Following 2008, when Barack Obama won North Carolina, many Republicans and conservative pundits called the election a fluke. They believed that North Carolina is a red state that will stay that way for decades. The election this year showed that, in fact, 2008 was preview of what’s to come.
Granted, Obama’s election here came in the midst of a perfect storm. The economy was collapsing after eight years of George Bush, we were still embroiled in two wars and the prospect of an African-American president drew black voters to the polls in record numbers. Still, Obama’s victory signaled the beginning of a political realignment that’s still happening and will benefit Democrats in the long run.
The election this year showed how the Obama coalition altered the political landscape. Before 2008, African-American voters were underrepresented in the electorate. In most elections, they made up substantially less than 20% of the voters even though they made up around 22% of the registered voters. Since Obama, African-Americans have consistently made up more than 20% of the electorate and African-American women are among the most reliable Democratic voters.
This year, North Carolina and the nation are seeing what happens when young people start to vote. Obama brought out younger voters in record numbers. Eighteen to 29 year-olds supported him by a whopping 50 points in NC, but they didn’t come back in the midterms of 2010 or 2014. I suspect when we get the final numbers this year, we’ll see a spike in younger voters who broke heavily for Democrats.
More importantly, those younger voters are getting older. They’ll become more regular voters as they take on responsibilities like kids and mortgages. Their allegiances still favor Democrats heavily and they’ll shift the electorate even more toward Democrats in the future.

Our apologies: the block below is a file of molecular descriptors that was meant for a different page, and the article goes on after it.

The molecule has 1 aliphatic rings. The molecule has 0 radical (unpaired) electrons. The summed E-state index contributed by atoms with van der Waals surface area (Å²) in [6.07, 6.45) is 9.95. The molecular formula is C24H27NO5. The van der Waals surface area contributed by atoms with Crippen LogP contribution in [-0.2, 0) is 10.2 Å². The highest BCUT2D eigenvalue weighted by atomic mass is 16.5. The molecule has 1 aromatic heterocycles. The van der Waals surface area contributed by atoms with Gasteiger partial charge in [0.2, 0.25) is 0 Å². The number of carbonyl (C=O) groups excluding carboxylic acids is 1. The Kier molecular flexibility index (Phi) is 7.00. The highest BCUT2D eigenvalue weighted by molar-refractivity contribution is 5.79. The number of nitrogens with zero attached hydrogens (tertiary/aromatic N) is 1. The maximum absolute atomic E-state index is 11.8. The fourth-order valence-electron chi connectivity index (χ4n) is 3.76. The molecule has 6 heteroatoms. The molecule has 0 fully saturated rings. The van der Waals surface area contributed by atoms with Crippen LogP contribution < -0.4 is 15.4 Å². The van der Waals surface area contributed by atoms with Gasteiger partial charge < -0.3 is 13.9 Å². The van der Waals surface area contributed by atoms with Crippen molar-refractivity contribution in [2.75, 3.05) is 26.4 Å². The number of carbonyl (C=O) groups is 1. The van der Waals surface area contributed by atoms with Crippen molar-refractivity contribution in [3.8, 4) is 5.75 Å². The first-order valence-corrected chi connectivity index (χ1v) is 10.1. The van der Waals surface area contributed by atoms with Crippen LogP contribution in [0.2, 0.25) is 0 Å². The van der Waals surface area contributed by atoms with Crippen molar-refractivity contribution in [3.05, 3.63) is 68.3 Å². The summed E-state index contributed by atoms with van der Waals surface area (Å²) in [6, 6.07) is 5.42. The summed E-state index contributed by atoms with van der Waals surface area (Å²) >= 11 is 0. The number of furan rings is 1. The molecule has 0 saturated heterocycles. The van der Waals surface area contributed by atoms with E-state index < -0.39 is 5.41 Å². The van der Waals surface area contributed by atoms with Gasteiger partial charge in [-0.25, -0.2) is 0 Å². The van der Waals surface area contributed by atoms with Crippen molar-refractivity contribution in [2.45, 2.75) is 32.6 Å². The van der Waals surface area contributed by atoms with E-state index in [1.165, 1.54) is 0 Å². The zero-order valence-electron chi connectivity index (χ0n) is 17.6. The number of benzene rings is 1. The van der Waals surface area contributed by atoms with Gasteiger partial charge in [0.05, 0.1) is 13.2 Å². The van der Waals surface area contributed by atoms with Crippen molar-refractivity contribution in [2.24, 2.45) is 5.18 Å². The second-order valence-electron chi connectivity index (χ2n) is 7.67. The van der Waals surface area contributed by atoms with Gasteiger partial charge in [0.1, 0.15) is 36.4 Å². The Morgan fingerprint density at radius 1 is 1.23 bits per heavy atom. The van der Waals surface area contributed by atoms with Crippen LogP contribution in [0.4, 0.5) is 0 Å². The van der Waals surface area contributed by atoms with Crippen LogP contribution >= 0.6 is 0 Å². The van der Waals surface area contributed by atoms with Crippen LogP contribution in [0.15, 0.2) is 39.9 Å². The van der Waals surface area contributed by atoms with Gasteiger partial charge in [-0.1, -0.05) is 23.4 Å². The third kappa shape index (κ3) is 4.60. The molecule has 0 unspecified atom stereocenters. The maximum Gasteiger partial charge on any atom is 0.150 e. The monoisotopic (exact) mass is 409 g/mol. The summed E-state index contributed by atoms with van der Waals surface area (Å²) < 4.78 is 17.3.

In addition to younger voters and African-Americans, college educated voters, especially women, are abandoning the GOP. In suburbs where educated voters with families are relocating, Democrats won big. Voters who’ve historically supported Republicans voted for Democrats in places like North Raleigh and South Charlotte.
In contrast, Republicans are winning a larger share of voters where populations are declining but voters are more reliable. The GOP coalition is losing the urban business community and being reduced to older white voters without a college degree. Like the white educated women who are abandoning the GOP, white, non-college educated voters in rural areas have largely left the Democratic Party.
The polarization in North Carolina will continue. Urban and suburban voters, especially college educated ones, will increasingly support Democrats while rural white voters will support Republicans. In other words, key parts of the Democratic base are growing while key parts of the GOP base are declining. North Carolina will continue to be a competitive state for at least another decade but the electorate of the future will look a lot more like the one that elected Barack Obama than the one that elected Donald Trump.
Thomas Mills is the founder and publisher of PoliticsNC.com. Before beginning PoliticsNC, Thomas spent twenty years as a political and public affairs consultant. Learn more >